By 1790, the early leaders of the fledgling United States—George Washington, John Adams, James Madison, Alexander Hamilton, and Thomas Jefferson—had begun to establish the foundations of American governance. Who had the most influence on the American political system?

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The early leader that was most influential in establishing the American political system in the 1790s is an opinion question, so one could argue in favor of any of the men listed.

To claim, for example that George Washington was the most influential leader, consider that Washington was the first president of the independent nation. It is reasonable to say that the proceedings of his presidency established a number of precedents for future presidencies. While Washington was president, the Constitution was ratified. Treaties were also signed to avoid further conflict with Europe. The trend toward neutrality that Washington established would play a critical part in America’s political system and foreign policy during the 1790s as well as the decades to come.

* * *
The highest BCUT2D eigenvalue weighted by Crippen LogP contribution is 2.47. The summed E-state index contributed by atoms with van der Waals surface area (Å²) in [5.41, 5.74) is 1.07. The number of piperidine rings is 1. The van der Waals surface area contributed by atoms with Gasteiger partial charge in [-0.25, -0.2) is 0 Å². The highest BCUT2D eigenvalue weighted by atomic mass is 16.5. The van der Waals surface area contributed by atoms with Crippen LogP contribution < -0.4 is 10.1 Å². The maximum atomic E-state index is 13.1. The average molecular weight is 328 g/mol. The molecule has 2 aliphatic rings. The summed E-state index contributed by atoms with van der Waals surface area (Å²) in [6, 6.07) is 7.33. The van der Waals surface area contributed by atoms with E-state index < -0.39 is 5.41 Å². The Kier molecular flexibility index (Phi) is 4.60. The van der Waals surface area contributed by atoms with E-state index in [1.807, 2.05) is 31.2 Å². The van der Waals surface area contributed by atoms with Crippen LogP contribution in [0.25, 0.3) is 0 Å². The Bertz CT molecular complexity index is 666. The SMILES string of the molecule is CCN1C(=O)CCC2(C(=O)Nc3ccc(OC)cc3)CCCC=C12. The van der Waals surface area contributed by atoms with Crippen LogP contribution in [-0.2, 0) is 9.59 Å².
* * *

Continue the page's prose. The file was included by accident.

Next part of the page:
To argue that John Adams was more influential, consider his emphasis on a forceful executive, or president, who could act as “father and protector” of America. As James Madison is sometimes called the “Father of the Constitution,” it could be logical to nominate him as having the most influence. Thomas Jefferson’s influence on the political system can be seen through his relationship to slavery. On paper, he railed against it, calling it a “hideous blot.” Yet Jefferson had hundreds of slaves. Such an acute ideological paradox seems to be a deep part of the early American political system.

Finally, it’s sensible to state that Hamilton had the most influence since he believed the political process should mainly benefit the rich. He said the government should aim to “unite the interest and credit of rich individuals with those of the state.” Policies like the whiskey tax, which taxed the regular farmer instead of the wealthy, indicate Hamilton's influence. More than 200 years later, as income inequality continues to soar, Hamilton’s influence remains omnipresent.

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